With regard to task complexity, you need to take a call based on your assessment of the freshers aptitude. I have worked with really capable freshers who rise up to the challenge and handle complex tasks competently. The trick is to keep the bar slightly higher than what the fresher can handle effortlessly. The additional effort that she needs to put in provides for a great learning experience and keeps things interesting for her.

In the initial years of ones career it doesn’t harm to have the scale tilted slightly in favor of work than life.


An often overlooked aspect of working with freshers is communication.When working with freshers, it is important to not make assumptions about what they know. For example, sometimes we use corporate jargon that we assume is common knowledge forgetting that the new entrant to the corporate world may not be familiar with it. Also, in the Indian cultural context juniors are often reluctant to tell you that they have not really comprehended what you just said. So double check that you have gotten your message across.

The second aspect of communication is to explain the importance of communicating status accurately, even if it is bad news. It may not be immediately evident to a fresher that other peoples work is dependent on hers or that someone else likely has the big picture and needs to know how her work is coming along.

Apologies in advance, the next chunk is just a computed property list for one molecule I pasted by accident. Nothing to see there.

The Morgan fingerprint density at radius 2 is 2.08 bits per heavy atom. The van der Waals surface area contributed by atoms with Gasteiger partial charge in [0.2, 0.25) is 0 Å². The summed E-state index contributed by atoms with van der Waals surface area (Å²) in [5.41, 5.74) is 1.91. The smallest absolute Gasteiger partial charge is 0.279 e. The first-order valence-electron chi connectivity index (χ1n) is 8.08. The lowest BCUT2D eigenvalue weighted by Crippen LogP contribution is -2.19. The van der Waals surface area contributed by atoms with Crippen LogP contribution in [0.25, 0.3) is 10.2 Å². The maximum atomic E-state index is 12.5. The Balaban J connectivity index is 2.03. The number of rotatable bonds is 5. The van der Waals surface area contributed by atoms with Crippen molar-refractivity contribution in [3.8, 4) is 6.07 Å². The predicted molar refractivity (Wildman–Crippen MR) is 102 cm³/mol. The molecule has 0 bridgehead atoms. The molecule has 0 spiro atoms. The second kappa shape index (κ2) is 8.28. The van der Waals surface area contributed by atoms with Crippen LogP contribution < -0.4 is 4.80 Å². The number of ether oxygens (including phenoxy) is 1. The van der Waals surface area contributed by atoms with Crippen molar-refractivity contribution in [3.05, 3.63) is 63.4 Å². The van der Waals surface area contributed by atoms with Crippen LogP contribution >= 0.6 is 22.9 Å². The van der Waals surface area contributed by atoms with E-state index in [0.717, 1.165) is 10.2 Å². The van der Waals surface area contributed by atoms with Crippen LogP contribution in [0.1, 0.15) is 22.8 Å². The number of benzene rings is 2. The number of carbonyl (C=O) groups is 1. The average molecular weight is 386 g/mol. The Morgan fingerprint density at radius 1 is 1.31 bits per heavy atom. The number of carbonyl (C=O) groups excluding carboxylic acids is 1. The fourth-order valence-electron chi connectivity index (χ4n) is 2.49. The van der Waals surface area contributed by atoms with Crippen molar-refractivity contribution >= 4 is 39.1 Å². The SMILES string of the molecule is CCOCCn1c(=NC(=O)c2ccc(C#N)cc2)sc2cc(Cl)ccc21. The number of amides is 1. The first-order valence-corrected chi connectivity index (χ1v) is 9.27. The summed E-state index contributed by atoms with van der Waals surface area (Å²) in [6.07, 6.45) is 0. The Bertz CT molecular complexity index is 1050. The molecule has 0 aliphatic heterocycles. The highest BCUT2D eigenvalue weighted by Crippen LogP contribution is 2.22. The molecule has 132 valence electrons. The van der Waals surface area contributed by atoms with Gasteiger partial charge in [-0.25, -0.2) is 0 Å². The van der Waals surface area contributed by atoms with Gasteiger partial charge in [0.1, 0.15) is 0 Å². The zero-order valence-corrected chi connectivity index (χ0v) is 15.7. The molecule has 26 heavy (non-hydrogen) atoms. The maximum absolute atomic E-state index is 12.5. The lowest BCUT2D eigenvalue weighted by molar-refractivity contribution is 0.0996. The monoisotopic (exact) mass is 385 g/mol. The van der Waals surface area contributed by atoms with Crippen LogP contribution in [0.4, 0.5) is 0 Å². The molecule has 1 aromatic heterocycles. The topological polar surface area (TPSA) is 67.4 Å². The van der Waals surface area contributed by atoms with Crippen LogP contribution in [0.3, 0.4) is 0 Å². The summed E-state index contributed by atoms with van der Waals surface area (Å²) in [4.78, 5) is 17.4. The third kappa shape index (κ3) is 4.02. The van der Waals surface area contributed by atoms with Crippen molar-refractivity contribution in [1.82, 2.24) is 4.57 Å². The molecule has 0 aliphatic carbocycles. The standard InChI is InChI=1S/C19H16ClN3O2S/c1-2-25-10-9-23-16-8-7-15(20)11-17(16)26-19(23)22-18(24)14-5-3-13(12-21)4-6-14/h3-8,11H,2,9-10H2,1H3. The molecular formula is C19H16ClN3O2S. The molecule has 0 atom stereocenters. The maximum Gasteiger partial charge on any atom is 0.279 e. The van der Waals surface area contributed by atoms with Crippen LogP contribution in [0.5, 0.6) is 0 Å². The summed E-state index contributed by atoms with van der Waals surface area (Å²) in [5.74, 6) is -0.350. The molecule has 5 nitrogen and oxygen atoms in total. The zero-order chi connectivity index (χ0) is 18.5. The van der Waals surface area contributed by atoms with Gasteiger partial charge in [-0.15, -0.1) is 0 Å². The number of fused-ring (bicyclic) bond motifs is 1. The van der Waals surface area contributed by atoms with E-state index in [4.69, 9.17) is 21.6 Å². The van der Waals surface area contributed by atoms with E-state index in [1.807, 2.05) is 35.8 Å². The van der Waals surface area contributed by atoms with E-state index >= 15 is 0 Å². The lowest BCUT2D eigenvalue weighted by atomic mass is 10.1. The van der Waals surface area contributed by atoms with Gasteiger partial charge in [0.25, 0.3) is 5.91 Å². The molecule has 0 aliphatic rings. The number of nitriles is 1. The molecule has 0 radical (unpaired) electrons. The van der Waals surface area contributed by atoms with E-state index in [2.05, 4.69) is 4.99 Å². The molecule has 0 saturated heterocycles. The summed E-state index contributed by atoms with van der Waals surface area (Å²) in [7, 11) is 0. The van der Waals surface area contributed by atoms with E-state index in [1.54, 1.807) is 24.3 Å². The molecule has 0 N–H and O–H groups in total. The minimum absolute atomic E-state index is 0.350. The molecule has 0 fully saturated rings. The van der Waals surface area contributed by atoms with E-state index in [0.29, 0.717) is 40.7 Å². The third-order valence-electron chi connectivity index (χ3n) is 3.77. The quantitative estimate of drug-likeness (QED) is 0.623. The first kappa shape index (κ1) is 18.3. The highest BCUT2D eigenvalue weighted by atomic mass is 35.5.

Assigning the fresher a mentor or buddy who is a year or two senior to her is a good practice. Having been in a similar situation not so long ago, the mentor is likely to have a better understanding of the challenges the fresher is facing. At the same time for the fresher, it may be less intimidating to turn to someone closer to her in years and experience rather than someone more senior.

Finally a very important lesson that  I have learnt. As collective nouns tend to be, the term fresher is a generalization. There are the smart eager freshers who take to their tasks like fish to water, outperforming seniors in no time. There are the initial flounders who find their feet subsequently and go on to become solid contributors. And then there are those who continue to struggle long after outgrowing the ‘fresher’ tag, foisted on project teams by human resource managers and quickly shunted out on some pretext or the other.

As a supervisor, it is very important to recognize those that fall in the last category. Sometimes life leads us up a cul-de-sac and the only sensible thing to do is turn around and find another path. Within IT itself there are a multitude of roles which a fresher can try. You may find that there is a fresher on your team who you feel is not cut out for the job. Try switching him to a different role if you are empowered to do so or speak to someone who is. Holding on to a non-performer even after constructive feedback and a reasonable period for improvement has been given is detrimental to both the project and the individual in question.

With a little bit of effort on both sides, freshers  can quickly become indispensable members in your team giving you the satisfaction of having done your bit in creating the next generation of professionals.

Utilizing Freshers : An IT Managers Perspective